Rock of Ages

rock of ages poster

Rock of Ages follows a small town girl (Julianne Hough) as she ventures into the grimy, sinful streets of Los Angeles during the height of rock n’ roll. Along the way she falls in love with the city boy (Diego Boneta), meets the rock legend oozing sex, filthy music, and sex (Tom Cruise), and essentially finds out starting from nothing in Los Angeles—even if you look like Hough—is not easy. An equally difficult task, apparently, is separating the story from its Broadway origins and creating a Hollywood film.



I am by no means well versed in musicals, but it seems the ones that receive critical acclaim upon making the transition to the big screen are the films capable of escaping the limits of a stage production. For theater, there is only so much that can be done with sets, effects, stunts (unless you’re Cirque du Soleil), costumes, and other production aspects required for a show. Meanwhile, movies have seemingly endless capabilities nowadays. Any character can be shaped or remade to do pretty much anything to fit the plot. Yet, Rock of Ages renounces these capabilities in an effort to, I assume, stay true to the source material.

rock-of-ages 1

By limiting the visuals to the same sort of choreographed stylings found on the stage, Rock of Ages limits its potential to stand alone as a movie. While viewing the film, I could not shake the notion that I was practically watching a recording of a stage production. There was no flare or cinematic accoutrements. All we get is the stage production, but with an all-star cast doing their best to be overdramatic.

This overacting comes with varying degrees of success too. Diego Boneta comes across as someone pretending to be a film actor, pretending to be a stage actor, pretending to be a film actor. It’s a layered performance, no doubt, but one that ends up being moderately unbearable. Catherine Zeta-Jones, in her continuing effort to destroy all credibility she had, forces intensity and fervor into scenes that simply required modest annoyance. There has to be a better way to be zealous and fanatical without contorting every expression in an attempt to create fire.

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These ham-filled performances are counteracted brilliantly, and mercifully, by the tongue-in-cheek offerings of Alec Baldwin and Russell Brand, as the bar owner and his first mate—this takes on a different meaning upon viewing the film. Both actors seem to have found their comedic roles at this stage in their careers and see no reason to deviate from the winning formula, and who can blame them; it works here.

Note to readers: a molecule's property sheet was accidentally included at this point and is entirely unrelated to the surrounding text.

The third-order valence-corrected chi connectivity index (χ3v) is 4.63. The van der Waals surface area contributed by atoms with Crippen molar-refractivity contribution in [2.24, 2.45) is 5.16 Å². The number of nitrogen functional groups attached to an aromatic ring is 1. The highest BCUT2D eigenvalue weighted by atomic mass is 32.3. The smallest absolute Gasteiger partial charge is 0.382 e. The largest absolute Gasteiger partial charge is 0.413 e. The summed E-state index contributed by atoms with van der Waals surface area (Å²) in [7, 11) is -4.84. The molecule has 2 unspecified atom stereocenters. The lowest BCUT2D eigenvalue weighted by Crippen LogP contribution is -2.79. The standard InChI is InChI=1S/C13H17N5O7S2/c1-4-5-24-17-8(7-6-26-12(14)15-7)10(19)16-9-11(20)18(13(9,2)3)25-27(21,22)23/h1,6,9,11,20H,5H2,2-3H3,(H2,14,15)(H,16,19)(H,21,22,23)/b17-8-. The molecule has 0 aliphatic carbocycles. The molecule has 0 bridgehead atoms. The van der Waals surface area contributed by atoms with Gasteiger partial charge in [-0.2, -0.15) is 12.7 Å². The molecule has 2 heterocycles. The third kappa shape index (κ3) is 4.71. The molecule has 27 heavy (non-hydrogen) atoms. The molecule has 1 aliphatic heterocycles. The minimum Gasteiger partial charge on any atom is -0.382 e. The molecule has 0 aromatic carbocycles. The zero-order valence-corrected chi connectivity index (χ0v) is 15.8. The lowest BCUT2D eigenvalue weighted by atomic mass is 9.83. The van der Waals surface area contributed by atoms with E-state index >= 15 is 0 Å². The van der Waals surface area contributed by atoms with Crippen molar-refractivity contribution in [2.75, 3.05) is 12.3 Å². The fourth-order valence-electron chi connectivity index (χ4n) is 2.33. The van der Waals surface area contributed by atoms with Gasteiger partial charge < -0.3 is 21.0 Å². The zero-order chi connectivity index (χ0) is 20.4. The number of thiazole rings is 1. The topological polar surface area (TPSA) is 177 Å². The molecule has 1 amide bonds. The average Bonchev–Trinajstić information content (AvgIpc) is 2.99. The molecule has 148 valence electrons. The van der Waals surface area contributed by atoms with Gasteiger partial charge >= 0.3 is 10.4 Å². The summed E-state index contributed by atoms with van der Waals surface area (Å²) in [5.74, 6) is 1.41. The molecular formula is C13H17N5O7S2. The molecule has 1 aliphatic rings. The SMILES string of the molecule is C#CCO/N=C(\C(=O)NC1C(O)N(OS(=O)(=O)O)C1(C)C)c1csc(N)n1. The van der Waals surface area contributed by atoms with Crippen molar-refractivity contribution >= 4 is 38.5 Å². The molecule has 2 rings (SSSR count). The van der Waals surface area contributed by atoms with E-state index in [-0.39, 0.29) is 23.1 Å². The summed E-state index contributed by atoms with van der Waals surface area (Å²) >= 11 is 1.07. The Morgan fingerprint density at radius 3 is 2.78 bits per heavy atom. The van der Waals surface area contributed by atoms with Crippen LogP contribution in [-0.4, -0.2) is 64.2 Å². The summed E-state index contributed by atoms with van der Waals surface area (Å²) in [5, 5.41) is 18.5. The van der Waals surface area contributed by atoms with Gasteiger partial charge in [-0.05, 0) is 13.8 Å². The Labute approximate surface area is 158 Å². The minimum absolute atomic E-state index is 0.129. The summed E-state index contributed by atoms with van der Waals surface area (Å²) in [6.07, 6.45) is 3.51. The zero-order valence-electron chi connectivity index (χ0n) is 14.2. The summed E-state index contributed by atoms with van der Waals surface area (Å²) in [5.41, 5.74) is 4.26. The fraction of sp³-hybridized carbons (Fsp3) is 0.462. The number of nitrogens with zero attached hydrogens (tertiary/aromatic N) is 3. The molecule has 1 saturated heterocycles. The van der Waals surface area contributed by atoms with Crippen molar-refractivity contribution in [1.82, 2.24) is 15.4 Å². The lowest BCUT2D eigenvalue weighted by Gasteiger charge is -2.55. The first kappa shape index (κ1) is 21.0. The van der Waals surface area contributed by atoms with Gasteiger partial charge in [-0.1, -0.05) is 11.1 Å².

Now, for the words I never anticipated ever writing, uttering, or even thinking: Tom Cruise makes this movie worthwhile. I am not a Tom Cruise hater; I simply have never seen a movie, barring maybe Rain Man, where I felt Cruise vastly improved the film’s quality. Rock of Ages benefits immensely from Cruise’s over-the-top performance as rock genius Stacee Jaxx. From his absentminded psychobabble to his HR-busting way of feeling a woman’s pulse, Cruise embodies every cliché you’d expect to find from the classic rockers of the ‘70s. The best part is knowing Cruise enjoyed the role enough to take it seriously and make it work, while simultaneously having an incredible amount of fun with it.

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If it weren’t for Cruise’s drug- and alcohol-induced heroics, Rock of Ages would stand only as a chance to play the name-dropping game. Case in point: Bryan Cranston in a role seemingly built for people to go, “hey, Bryan Cranston is in this!” Further evidence: that sentence could include Paul Giamatti, Malin Akerman, Mary J. Blige, and a cornucopia of aging rock stars. Rock of Ages has a fun soundtrack and a group of zany characters, but it drags much too long and forces you to watch painfully choreographed dances—seriously, “Hit Me With Your Best Shot” is horrendously awkward.

  1. May 31st, 2013

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